Currency Pairing 08:00 Today Vs 08:00 Yesterday Four-Week High Four-Week Low % Change
GBP/EUR 1.1075 1.1091 1.0724 3.31%
GBP/USD 1.2165 1.2310 1.2015 2.40%
EUR/USD 1.0985 1.1250 1.0963 1.91%
GBP/AUD 1.8080 1.8336 1.7690 3.52%
GBP/NZD 1.9295 1.9413 1.8547 4.46%
GBP/CAD 1.6200 1.6357 1.5865 3.01%

Today's Market Highlights

A key week for the global economy and for attempts to prevent a no-deal Brexit begins today with a relatively quiet economic calendar. Furthermore, trading volumes and liquidity are likely to be significantly reduced, with US & Canadian markets both closed in observance of Labour Day.

With volatility set to be confined to the European session, the usual monthly round of manufacturing PMI surveys will be in focus. From the eurozone, final data for August is set to show the industry remaining in contraction for an 8th consecutive month, with the index set to print 47.0. Market participants will also be paying a close eye to the country breakdown of the report, especially Germany, where the economy seems to be approaching, or in the midst of, a recession. Meanwhile, in the UK, manufacturing PMI is expected at 48.4, which would be a 4th straight month below the key 50 dividing line between expansion and contraction. The impact of the data on the pound is however likely to be limited, with attention likely to remain on Parliamentary and legislative attempts to prevent a no-deal Brexit throughout the week. Parliamentary manoeuvring is set to begin once MPs return from recess on Tuesday, with the timescales for legislating against a no-deal exit having become significantly tighter, after the announcement that Parliament would be prorogued from mid-September. Sterling remains susceptible to any Brexit-linked headlines, though a significant degree of downside risk appears to have already been priced in. 

Looking ahead to the remainder of the week, a number of key monetary policy events are scheduled. Firstly, both the Reserve Bank of Australia (Tues) and Bank of Canada (Weds) are set to announce their latest monetary policy decisions, though no rate changes are expected from either. However, the RBA should maintain their easing bias, while the BoC are likely to strike a more cautious tone as global trade tensions continue to escalate, despite the Canadian economy's solid performance. Staying with central banking, Wednesday also sees Bank of England policymakers taking part in their quarterly Inflation Report testimony, while Friday sees speeches from SNB Chairman Jordan and Fed Chair Powell; the latter's remarks being the last time investors will hear from the FOMC ahead of September's policy meeting.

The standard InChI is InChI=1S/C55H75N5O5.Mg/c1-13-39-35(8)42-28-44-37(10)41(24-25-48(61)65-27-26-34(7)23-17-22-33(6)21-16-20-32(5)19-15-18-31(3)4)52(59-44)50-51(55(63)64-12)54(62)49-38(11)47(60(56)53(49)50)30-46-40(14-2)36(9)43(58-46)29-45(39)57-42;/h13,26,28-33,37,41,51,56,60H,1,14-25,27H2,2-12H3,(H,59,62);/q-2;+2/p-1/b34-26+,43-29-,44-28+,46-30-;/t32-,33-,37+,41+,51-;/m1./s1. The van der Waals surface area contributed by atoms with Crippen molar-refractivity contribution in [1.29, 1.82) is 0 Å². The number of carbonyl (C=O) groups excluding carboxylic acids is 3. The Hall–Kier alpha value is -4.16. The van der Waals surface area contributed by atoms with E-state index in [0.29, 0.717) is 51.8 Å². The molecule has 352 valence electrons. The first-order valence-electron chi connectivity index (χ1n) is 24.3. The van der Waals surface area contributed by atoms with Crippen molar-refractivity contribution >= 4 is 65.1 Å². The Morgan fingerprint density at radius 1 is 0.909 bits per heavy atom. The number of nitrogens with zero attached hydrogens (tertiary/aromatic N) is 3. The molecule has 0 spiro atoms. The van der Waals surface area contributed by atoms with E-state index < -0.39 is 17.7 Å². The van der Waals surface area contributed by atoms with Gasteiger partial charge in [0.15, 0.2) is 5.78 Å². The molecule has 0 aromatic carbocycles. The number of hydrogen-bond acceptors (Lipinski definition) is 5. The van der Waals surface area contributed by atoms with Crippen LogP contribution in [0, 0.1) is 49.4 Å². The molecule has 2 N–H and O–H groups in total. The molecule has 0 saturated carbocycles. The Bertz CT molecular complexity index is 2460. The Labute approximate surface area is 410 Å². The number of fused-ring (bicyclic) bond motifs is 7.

On the data front, 2nd quarter GDP figures from Australia, the eurozone and Switzerland will be eyed, along with the continued release of PMI surveys, set to show the services sector holding up well, despite the manufacturing industry continuing to slow. Finally, the week concludes with labour market reports from Canada and the US, the latter including the all-important headline nonfarm payrolls figure.

Today's Economic Calendar

Time Currency Release Consensus Previous
9:00am EUR Final Manufacturing PMI (Aug) 47.0 47.0
9:30am GBP Manufacturing PMI (Aug) 48.4 48.0
5:30am (Tues) AUD RBA Interest Rate Decision & Statement 1.00% 1.00%